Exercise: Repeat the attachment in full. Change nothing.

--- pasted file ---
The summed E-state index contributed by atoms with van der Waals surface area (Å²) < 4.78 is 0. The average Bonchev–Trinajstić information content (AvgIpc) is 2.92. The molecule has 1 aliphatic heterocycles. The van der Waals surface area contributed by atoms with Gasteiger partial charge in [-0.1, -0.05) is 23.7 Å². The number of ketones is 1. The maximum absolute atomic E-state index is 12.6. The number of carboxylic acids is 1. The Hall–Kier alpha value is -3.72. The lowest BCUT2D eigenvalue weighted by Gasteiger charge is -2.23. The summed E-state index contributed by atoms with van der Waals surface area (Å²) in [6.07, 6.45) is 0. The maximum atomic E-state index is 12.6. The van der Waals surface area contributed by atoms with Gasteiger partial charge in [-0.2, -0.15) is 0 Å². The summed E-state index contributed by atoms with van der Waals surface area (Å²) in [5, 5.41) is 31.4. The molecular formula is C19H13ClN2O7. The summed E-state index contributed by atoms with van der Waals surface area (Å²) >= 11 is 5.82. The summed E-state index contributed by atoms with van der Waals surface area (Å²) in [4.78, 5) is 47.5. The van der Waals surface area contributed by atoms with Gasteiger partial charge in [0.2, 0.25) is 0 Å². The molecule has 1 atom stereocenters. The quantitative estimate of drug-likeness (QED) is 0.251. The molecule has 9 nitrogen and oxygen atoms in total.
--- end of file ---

The summed E-state index contributed by atoms with van der Waals surface area (Å²) < 4.78 is 0. The average Bonchev–Trinajstić information content (AvgIpc) is 2.92. The molecule has 1 aliphatic heterocycles. The van der Waals surface area contributed by atoms with Gasteiger partial charge in [-0.1, -0.05) is 23.7 Å². The number of ketones is 1. The maximum absolute atomic E-state index is 12.6. The number of carboxylic acids is 1. The Hall–Kier alpha value is -3.72. The lowest BCUT2D eigenvalue weighted by Gasteiger charge is -2.23. The summed E-state index contributed by atoms with van der Waals surface area (Å²) in [6.07, 6.45) is 0. The maximum atomic E-state index is 12.6. The van der Waals surface area contributed by atoms with Gasteiger partial charge in [-0.2, -0.15) is 0 Å². The summed E-state index contributed by atoms with van der Waals surface area (Å²) in [5, 5.41) is 31.4. The molecular formula is C19H13ClN2O7. The summed E-state index contributed by atoms with van der Waals surface area (Å²) >= 11 is 5.82. The summed E-state index contributed by atoms with van der Waals surface area (Å²) in [4.78, 5) is 47.5. The van der Waals surface area contributed by atoms with Gasteiger partial charge in [0.2, 0.25) is 0 Å². The molecule has 1 atom stereocenters. The quantitative estimate of drug-likeness (QED) is 0.251. The molecule has 9 nitrogen and oxygen atoms in total.